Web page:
UCT alumnus and former Coke CEO donates millions to UCT to find new crucial drugs

2019-06-27 12:33
UCT vice-chancellor, Professor Mamokgethi Phakeng (Esa Alexander, Gallo Images)

UCT vice-chancellor, Professor Mamokgethi Phakeng (Esa Alexander, Gallo Images)

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A University of Cape Town alumnus has given the tertiary institution about R18m towards research about new life-saving drugs for infectious diseases.

Neville Isdell, a former Coca-Cola chairperson and CEO, donated $1.24m to the UCT Drug Discovery and Development Centre, H3D. According to UCT, the "generous donation" will be used to establish an initial five-year Neville Isdell Chair in African-Centric Drug Discovery and Development at H3D.

H3D's director and founder, Professor Kelly Chibale, will hold the chair position, which includes the directorship of H3D.

"I am excited about playing a part in helping to achieve African solutions to public health challenges on the continent and across the world. I hope this support will help Professor Chibale to drive and lead innovative research and development (R&D) of new malaria medicines, as well as new tuberculosis (TB) and antimicrobial resistance treatments, and train a new generation of African scientists with key modern pharmaceutical skills required to discover modern medicines," said Isdell.

The donation will be used partly to lead efforts in establishing the H3D African Drug Metabolism and Disposition Project, also known as the H3D 'African Liver Project'.

Chibale said the aim was to develop a pre-clinical discovery tool that could be used to prioritise drug candidates.

"In addition to providing useful data for targeted clinical trial design, and eventually for the establishment of better directed drug dosage and dosage intervals, the 'African Liver Project' will also make H3D a unique centre of excellence where scientists from the Global North and Africa will work hand in hand to better understand genetic variability in diverse African populations," said Chibale.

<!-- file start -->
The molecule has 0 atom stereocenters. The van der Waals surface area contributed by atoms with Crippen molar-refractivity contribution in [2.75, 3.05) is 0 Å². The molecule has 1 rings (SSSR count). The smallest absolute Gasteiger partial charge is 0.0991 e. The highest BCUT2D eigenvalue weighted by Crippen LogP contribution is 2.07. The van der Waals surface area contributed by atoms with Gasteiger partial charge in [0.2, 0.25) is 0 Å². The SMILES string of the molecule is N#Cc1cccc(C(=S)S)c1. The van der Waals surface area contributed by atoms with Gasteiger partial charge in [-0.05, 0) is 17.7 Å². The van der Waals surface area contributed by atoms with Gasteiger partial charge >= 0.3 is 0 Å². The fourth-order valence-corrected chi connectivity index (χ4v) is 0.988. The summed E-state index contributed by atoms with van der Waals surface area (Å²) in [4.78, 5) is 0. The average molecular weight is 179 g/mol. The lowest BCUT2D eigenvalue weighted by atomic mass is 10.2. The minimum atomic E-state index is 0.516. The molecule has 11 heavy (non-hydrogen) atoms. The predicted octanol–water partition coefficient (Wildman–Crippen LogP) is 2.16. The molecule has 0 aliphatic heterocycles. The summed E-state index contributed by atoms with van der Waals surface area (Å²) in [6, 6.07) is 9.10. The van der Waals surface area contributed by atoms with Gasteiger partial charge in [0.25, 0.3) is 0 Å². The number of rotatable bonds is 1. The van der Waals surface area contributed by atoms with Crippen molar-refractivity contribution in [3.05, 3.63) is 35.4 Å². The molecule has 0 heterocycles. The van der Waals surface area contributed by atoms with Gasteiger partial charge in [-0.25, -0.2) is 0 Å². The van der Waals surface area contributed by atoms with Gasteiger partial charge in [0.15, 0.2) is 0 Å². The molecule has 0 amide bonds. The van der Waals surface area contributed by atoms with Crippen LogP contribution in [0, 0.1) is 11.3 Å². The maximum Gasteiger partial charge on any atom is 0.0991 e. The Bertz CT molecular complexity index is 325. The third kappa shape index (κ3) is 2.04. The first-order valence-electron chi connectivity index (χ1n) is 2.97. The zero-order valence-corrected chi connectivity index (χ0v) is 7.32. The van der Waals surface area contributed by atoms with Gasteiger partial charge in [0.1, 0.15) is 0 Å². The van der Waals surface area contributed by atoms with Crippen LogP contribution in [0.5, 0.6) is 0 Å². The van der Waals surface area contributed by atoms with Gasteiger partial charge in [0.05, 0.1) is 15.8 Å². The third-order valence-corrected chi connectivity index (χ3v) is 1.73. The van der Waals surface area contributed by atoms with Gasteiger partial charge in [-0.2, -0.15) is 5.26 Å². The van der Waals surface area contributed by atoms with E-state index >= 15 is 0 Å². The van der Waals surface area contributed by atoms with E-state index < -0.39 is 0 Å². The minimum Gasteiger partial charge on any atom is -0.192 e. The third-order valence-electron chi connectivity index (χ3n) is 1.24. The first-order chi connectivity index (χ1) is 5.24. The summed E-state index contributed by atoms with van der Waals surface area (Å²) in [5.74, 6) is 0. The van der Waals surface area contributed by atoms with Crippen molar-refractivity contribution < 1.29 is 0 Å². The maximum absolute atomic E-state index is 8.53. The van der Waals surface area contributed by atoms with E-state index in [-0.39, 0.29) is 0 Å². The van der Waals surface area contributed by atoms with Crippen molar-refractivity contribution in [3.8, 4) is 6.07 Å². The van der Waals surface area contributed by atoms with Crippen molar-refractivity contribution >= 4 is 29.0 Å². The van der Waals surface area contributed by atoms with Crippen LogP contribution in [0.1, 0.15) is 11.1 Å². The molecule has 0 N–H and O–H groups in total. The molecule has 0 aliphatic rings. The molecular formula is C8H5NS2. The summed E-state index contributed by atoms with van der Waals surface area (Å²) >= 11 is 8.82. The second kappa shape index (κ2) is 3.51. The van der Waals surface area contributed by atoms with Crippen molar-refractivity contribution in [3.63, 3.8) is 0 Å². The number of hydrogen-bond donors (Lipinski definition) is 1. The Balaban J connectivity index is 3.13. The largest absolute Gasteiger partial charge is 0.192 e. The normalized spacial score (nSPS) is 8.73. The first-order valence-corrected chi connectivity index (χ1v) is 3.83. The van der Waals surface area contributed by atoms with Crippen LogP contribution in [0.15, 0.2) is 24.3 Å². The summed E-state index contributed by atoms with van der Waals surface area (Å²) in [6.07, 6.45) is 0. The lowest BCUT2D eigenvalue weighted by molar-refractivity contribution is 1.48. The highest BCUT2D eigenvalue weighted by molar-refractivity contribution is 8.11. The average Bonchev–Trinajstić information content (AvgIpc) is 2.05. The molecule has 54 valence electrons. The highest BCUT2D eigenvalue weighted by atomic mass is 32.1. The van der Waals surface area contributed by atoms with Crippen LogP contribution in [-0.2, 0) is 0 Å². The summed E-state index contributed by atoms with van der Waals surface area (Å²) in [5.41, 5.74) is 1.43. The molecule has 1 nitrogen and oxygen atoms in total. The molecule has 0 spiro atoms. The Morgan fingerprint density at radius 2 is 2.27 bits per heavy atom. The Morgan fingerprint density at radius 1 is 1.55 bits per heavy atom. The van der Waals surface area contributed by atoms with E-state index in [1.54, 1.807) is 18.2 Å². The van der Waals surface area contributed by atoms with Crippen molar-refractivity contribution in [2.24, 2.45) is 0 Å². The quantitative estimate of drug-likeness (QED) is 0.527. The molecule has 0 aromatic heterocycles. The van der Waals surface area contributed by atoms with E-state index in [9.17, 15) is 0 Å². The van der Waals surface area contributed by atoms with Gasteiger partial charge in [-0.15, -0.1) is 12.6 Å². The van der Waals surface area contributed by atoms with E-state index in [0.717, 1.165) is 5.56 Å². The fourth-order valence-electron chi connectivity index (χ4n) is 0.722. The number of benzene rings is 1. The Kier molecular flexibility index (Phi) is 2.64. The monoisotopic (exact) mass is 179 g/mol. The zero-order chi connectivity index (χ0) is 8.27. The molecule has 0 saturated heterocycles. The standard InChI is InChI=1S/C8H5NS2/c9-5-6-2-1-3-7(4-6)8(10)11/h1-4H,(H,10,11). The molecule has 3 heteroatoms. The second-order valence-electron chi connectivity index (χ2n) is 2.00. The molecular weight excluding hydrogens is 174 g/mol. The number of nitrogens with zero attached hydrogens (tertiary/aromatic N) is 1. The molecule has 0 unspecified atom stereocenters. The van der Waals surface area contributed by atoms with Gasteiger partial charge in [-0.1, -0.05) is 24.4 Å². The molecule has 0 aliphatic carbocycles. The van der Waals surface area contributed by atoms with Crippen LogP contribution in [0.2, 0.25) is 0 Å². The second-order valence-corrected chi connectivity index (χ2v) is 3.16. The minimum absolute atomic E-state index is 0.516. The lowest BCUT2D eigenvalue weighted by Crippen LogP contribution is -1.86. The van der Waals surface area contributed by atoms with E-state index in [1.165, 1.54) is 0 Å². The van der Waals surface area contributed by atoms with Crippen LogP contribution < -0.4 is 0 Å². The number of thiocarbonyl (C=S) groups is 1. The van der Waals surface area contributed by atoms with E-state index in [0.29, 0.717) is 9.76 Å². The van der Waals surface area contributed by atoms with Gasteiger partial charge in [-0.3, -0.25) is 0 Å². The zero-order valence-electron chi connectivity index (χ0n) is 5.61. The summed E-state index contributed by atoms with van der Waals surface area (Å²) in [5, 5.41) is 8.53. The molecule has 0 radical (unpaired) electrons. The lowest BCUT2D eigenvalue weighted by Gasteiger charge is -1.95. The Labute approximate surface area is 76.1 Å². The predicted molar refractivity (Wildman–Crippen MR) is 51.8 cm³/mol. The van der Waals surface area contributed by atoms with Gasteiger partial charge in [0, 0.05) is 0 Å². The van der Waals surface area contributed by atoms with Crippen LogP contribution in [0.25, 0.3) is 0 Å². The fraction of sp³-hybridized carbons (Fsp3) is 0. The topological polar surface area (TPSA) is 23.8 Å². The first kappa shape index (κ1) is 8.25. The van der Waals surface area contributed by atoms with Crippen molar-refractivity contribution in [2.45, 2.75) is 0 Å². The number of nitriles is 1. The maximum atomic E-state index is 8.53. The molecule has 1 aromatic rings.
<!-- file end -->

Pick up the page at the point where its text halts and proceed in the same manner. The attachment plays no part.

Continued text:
Potentially life-saving work

H3D was launched eight years ago and is home to 60 staffers. It has in its portfolio a potential drug for malaria in human trial phase.

The anti-malarial candidate has the potential to cure, block transmission and protect in a single dose. Its portfolio also includes projects around tuberculosis and antimicrobial resistance.

UCT vice-chancellor, Professor Mamokgethi Phakeng, said the generous donation was an endorsement of the pioneering research and work done by H3D, and would help to expand its potentially life-saving work within Africa.

"Because of H3D's initial achievements, the chair will be extremely well placed to assume a leadership role in finding effective solutions to the discovery of life-saving innovative new medicines. The post will be powerfully placed for guiding thinking, discussion and decision-making on the African continent.

"Its impact will be both wide-ranging and novel since H3D is the first and only one of its kind on the African continent, and one of the rare integrated drug discovery and development centres set up within an academic environment worldwide."

Last year, Chibale was named as one of Fortune magazine's "50 World's Greatest Leaders" for 2018 for his work, and was included in Fortune magazine's annual list of "Influential figures we admire most".

Isdell was born in Ireland and raised in Zambia. He pursued a Bachelor of Social Science degree at UCT and later joined Coca-Cola in Zambia in 1966, before rising to CEO of The Coca-Cola company in the mid-2000s.

Read more on:    uct  |  cape town  |  academics  |  health  |  medicine  |  education

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